Chicago dyeing its river green for St Patrick’s Day isn’t the environmental disaster you’d imagine

The tradition has been carried out since the early 1960s

Louise Boyle
Senior Climate Correspondent, New York
Thursday 17 March 2022 14:58 GMT
Chicago River turns green for St Patrick's Day

The Chicago River was dyed a vibrant kelly green this past weekend ahead of St Patrick’s Day on 17 March.

The Windy City is known for its huge St Patrick’s Day festivities, which returned in full force after a two-year hiatus.

The decades-old tradition of dyeing the river was watched by thousands of people who flooded into downtown Chicago on Saturday despite bitterly cold temperatures and snow. The Chicago Plumbers Union Local 130 carry out the custom which has made the city’s St Patrick’s Day celebrations world-famous.

The idea was originally cooked up by former Chicago Mayor Richard Daley and union manager Stephen M Baily. The mayor originally proposed turning Lake Michigan green but the plan, for a 22,400 square mile body of water, was deemed too difficult.

The dye was originally used by plumbers to test for leaky pipes in buildings. In the early years, around 100 pounds of fluorescein was used, according to Irish Central, leaving the Chicago River green for about a week.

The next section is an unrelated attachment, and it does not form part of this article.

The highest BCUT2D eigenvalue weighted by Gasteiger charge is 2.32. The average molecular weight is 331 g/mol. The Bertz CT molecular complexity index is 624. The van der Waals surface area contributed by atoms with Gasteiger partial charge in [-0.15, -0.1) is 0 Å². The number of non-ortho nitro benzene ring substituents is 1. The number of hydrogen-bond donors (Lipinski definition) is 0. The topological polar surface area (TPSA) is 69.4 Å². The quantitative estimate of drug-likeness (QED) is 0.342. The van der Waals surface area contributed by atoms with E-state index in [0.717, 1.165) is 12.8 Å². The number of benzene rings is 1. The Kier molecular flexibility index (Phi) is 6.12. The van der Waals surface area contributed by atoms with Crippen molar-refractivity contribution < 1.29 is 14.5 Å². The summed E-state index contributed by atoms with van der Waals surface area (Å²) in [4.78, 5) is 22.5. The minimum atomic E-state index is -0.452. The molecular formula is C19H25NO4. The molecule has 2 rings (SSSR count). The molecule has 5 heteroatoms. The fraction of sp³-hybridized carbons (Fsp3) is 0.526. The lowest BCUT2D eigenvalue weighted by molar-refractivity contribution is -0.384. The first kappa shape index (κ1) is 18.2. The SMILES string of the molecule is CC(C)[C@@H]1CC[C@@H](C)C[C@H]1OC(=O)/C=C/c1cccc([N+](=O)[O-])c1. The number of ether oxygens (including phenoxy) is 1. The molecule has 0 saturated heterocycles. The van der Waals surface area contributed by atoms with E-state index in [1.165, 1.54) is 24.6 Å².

Environmentalists were quick to point out the risks of fluorescein, an oil-based fluorescent dye used by scientists to visualize flow.

In 1966, the plumbers started using the current powder, originally orange in color until it mixes with water. It is understood to be an eco-friendly mix made from vegetables – although the exact recipe remains a closely held secret.

The Chicago River appears green after the Plumbers Union Local 130 dyed it, Saturday, March 12 ahead of St. Patrick’s Day on Thursday (AP)

Several small boats release about 40-pounds of dye, dubbed “Leprechaun Dust”, which keeps the water green for up to 48 hours.

For the past half century, two Chicago families, the Rowans and the Butlers, have been responsible for carrying out the tradition.

In 2020, Chicago Mayor Lori Lightfoot was forced to abruptly cancel the St Patrick’s Day parade after the World Health Organisation declared Covid-19 a pandemic and the severity of the threat began to grip America.

In a stealth move last year, Mayor Lightfoot allowed for the river to be dyed green at the last-minute.

The event was not publicized in advance “in order to minimize crowds and avoid congregating”, the mayor’s spokesperson said at the time.

  1. Who dyes the river and what do they use?

  2. Is it bad for the environment?

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